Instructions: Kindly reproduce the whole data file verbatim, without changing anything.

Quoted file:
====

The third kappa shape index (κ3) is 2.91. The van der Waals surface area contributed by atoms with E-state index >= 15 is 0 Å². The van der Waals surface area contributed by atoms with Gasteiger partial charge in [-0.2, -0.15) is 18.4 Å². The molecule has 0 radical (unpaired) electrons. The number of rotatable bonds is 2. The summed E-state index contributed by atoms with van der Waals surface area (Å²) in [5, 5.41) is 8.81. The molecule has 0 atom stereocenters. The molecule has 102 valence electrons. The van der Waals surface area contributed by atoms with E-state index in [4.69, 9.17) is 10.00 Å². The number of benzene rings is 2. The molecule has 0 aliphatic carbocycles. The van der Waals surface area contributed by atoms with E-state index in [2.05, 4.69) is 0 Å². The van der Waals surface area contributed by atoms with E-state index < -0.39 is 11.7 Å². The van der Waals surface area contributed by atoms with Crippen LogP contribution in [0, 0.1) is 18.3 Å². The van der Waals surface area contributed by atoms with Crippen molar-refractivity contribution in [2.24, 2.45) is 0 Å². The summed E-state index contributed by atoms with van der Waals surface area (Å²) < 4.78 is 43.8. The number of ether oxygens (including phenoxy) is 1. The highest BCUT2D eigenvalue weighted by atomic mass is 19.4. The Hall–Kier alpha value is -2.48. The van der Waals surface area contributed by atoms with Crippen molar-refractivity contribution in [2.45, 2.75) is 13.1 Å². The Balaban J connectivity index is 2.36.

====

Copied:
The third kappa shape index (κ3) is 2.91. The van der Waals surface area contributed by atoms with E-state index >= 15 is 0 Å². The van der Waals surface area contributed by atoms with Gasteiger partial charge in [-0.2, -0.15) is 18.4 Å². The molecule has 0 radical (unpaired) electrons. The number of rotatable bonds is 2. The summed E-state index contributed by atoms with van der Waals surface area (Å²) in [5, 5.41) is 8.81. The molecule has 0 atom stereocenters. The molecule has 102 valence electrons. The van der Waals surface area contributed by atoms with E-state index in [4.69, 9.17) is 10.00 Å². The number of benzene rings is 2. The molecule has 0 aliphatic carbocycles. The van der Waals surface area contributed by atoms with E-state index in [2.05, 4.69) is 0 Å². The van der Waals surface area contributed by atoms with E-state index < -0.39 is 11.7 Å². The van der Waals surface area contributed by atoms with Crippen LogP contribution in [0, 0.1) is 18.3 Å². The van der Waals surface area contributed by atoms with Crippen molar-refractivity contribution in [2.24, 2.45) is 0 Å². The summed E-state index contributed by atoms with van der Waals surface area (Å²) < 4.78 is 43.8. The number of ether oxygens (including phenoxy) is 1. The highest BCUT2D eigenvalue weighted by atomic mass is 19.4. The Hall–Kier alpha value is -2.48. The van der Waals surface area contributed by atoms with Crippen molar-refractivity contribution in [2.45, 2.75) is 13.1 Å². The Balaban J connectivity index is 2.36.